1. I’m firmly in the fantasy camp. There is nothing new about kids having problems at home, or school. What is new is having all the adults and lit around constantly reminding them of those problems. If you want kids to read for fun it has to be entertaining and imaginative. The books that kids have picked up for ages- Narnia, LOTR, Harry Potter, etc all are good, fun, fantasy stories.

  2. When I was a kid, I loved reading Goosebumps books. The macabre attracted me at a young age, and those books scared and thrilled in equal measure. There’s something about being attracted to fear that continues to fascinate even after so many years.

    • You’re right and that’s an interesting idea. I’ve just finished writing a dissertation about the fairy tales written by Charles Perrault (before the Grimms tamed them) and they’re pretty terrifying and thrilling because of it. Thanks for your comment, I hadn’t thought about the attraction of darkness.

  3. I enjoyed Enyd Blyton’s “The famous five” in which the young characters were people you could equate with but who had adventures that were a total flight of fantasy. They faced danger and had adventures that none of us would have in real life. So they offered just the right level of escapism. I could also mention the “Hardy Boys” who were an American equivalent as it were of budding young detectives taking on the grown ups and usurping them of their dastardly misdeeds!

  4. As a kid, I read a ton. I liked reading about animals (especially horses) … and I liked fantasy, too, to some extent (C.S. Lewis was always one of my favorite authors), but I also liked reading about normal kids who did normal stuff that even I could do. I’m homeschooled, so I think the world of kids going to “real school” fascinated me. I think my favorite author was Beverly Cleary … I didn’t realize at the time that she was writing about kids in the 1950s … I figured it was that awesome now. 😉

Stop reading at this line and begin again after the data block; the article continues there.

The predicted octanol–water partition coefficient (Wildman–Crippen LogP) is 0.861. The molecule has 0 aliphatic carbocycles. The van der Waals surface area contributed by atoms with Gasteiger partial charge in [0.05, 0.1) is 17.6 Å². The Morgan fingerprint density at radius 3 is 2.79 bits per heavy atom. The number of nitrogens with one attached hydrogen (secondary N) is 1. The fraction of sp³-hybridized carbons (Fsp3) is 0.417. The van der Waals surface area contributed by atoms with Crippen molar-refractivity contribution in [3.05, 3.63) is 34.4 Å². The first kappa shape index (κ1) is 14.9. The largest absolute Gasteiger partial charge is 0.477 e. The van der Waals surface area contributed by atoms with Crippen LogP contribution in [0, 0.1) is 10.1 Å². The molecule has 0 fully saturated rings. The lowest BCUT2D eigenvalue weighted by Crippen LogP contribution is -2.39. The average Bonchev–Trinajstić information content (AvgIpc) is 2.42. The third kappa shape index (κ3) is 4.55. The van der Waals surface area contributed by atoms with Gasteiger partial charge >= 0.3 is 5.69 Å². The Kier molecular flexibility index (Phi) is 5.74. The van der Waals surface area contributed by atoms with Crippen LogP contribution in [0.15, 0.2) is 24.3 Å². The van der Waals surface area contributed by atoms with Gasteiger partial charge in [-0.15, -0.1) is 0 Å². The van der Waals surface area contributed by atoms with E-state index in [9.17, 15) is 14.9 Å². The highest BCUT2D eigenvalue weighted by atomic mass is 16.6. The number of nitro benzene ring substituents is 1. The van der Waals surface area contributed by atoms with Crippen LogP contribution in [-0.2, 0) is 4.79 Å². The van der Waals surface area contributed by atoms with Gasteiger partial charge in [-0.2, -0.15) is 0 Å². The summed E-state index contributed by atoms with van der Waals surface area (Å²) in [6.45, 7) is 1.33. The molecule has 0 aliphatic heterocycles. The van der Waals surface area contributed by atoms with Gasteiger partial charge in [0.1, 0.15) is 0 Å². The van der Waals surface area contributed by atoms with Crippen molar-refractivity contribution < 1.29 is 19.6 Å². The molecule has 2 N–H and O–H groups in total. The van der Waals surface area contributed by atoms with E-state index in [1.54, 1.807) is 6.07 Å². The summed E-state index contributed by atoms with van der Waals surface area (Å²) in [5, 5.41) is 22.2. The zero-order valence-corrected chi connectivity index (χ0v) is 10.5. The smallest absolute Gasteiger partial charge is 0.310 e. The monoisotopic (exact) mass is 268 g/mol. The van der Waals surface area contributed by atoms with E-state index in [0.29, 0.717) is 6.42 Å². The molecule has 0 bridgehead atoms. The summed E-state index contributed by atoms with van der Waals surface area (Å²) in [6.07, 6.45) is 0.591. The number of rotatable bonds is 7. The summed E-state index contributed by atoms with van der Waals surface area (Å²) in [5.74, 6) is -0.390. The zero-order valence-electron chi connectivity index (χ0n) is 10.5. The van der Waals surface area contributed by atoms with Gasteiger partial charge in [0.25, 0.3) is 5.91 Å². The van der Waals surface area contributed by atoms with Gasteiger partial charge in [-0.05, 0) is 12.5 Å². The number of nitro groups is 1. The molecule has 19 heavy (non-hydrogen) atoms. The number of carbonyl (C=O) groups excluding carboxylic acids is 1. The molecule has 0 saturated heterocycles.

5. I am glad someone else had the same feeling as well. I never really related to all the YA plotlines of body issues, drugs etc because I never even knew they were problems, I was pretty sheltered. I read alot less in my teen years because of it.

    But I think authors should continue writing about these stories as well, along with YA fiction set in fantasy, or dystopian futures (e.g. Hunger Games) because there are some kids who do relate to these topics and therefore can feel understood. Reading is a form of escapism, but it’s also a way for us to understand and empathise with people and situation we will never be a part of. Also kids will find out about these issues anyway, and instead of censoring them, we should educate them appropriately on the matters.

  6. As a child and even still now as an adult reading to my children I love Roald Dahl books for the funny and completely fictional yet somehow believable plots. I also liked Enid Blyton books and as a young teenager I enjoyed Judy Blume books. I avoided most stories where the character and plotline revolved around school especially those where they were bullied. I was shocked at the paragraph you took a picture of regarding an eating disorder as a parent I am saddened to see this in a children’s book and I truly hope the author addressed the issue well and sent a positive message to the reader about seeking help and support. A friend read a story to her daughter last Christmas (age 6) which suggested Santa didn’t exist again as a parent I wouldn’t want this in a young children’s book as it is up to the parent how to explain about Santa.